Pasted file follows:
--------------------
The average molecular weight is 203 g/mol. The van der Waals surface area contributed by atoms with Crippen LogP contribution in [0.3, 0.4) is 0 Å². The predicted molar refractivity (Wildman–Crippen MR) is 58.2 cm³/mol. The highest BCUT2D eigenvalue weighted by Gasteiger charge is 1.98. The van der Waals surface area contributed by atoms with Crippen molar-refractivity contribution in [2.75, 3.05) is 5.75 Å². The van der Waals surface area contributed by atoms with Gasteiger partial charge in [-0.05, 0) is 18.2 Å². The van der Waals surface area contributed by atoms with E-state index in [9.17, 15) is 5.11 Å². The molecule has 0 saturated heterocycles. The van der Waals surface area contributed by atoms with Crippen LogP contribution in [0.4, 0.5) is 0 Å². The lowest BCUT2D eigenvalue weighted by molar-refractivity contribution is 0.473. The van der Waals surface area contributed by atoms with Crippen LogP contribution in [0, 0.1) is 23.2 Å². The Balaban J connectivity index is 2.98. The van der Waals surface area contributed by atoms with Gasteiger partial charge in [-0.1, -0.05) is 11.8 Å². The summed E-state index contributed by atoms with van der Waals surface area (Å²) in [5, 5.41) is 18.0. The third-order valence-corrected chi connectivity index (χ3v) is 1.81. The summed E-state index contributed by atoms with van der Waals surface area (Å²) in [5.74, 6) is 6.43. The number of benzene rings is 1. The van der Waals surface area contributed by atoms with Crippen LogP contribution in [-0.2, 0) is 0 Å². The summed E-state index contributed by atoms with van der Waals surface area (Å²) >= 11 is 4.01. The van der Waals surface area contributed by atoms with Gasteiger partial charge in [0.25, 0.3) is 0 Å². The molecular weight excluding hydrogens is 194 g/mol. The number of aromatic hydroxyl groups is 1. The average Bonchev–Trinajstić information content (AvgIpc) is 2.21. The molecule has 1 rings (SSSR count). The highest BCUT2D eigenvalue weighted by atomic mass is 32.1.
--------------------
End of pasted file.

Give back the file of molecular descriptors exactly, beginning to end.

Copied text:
The average molecular weight is 203 g/mol. The van der Waals surface area contributed by atoms with Crippen LogP contribution in [0.3, 0.4) is 0 Å². The predicted molar refractivity (Wildman–Crippen MR) is 58.2 cm³/mol. The highest BCUT2D eigenvalue weighted by Gasteiger charge is 1.98. The van der Waals surface area contributed by atoms with Crippen molar-refractivity contribution in [2.75, 3.05) is 5.75 Å². The van der Waals surface area contributed by atoms with Gasteiger partial charge in [-0.05, 0) is 18.2 Å². The van der Waals surface area contributed by atoms with E-state index in [9.17, 15) is 5.11 Å². The molecule has 0 saturated heterocycles. The van der Waals surface area contributed by atoms with Crippen LogP contribution in [0.4, 0.5) is 0 Å². The lowest BCUT2D eigenvalue weighted by molar-refractivity contribution is 0.473. The van der Waals surface area contributed by atoms with Crippen LogP contribution in [0, 0.1) is 23.2 Å². The Balaban J connectivity index is 2.98. The van der Waals surface area contributed by atoms with Gasteiger partial charge in [-0.1, -0.05) is 11.8 Å². The summed E-state index contributed by atoms with van der Waals surface area (Å²) in [5, 5.41) is 18.0. The third-order valence-corrected chi connectivity index (χ3v) is 1.81. The summed E-state index contributed by atoms with van der Waals surface area (Å²) in [5.74, 6) is 6.43. The number of benzene rings is 1. The van der Waals surface area contributed by atoms with Crippen LogP contribution in [-0.2, 0) is 0 Å². The summed E-state index contributed by atoms with van der Waals surface area (Å²) >= 11 is 4.01. The van der Waals surface area contributed by atoms with Gasteiger partial charge in [0.25, 0.3) is 0 Å². The molecular weight excluding hydrogens is 194 g/mol. The number of aromatic hydroxyl groups is 1. The average Bonchev–Trinajstić information content (AvgIpc) is 2.21. The molecule has 1 rings (SSSR count). The highest BCUT2D eigenvalue weighted by atomic mass is 32.1.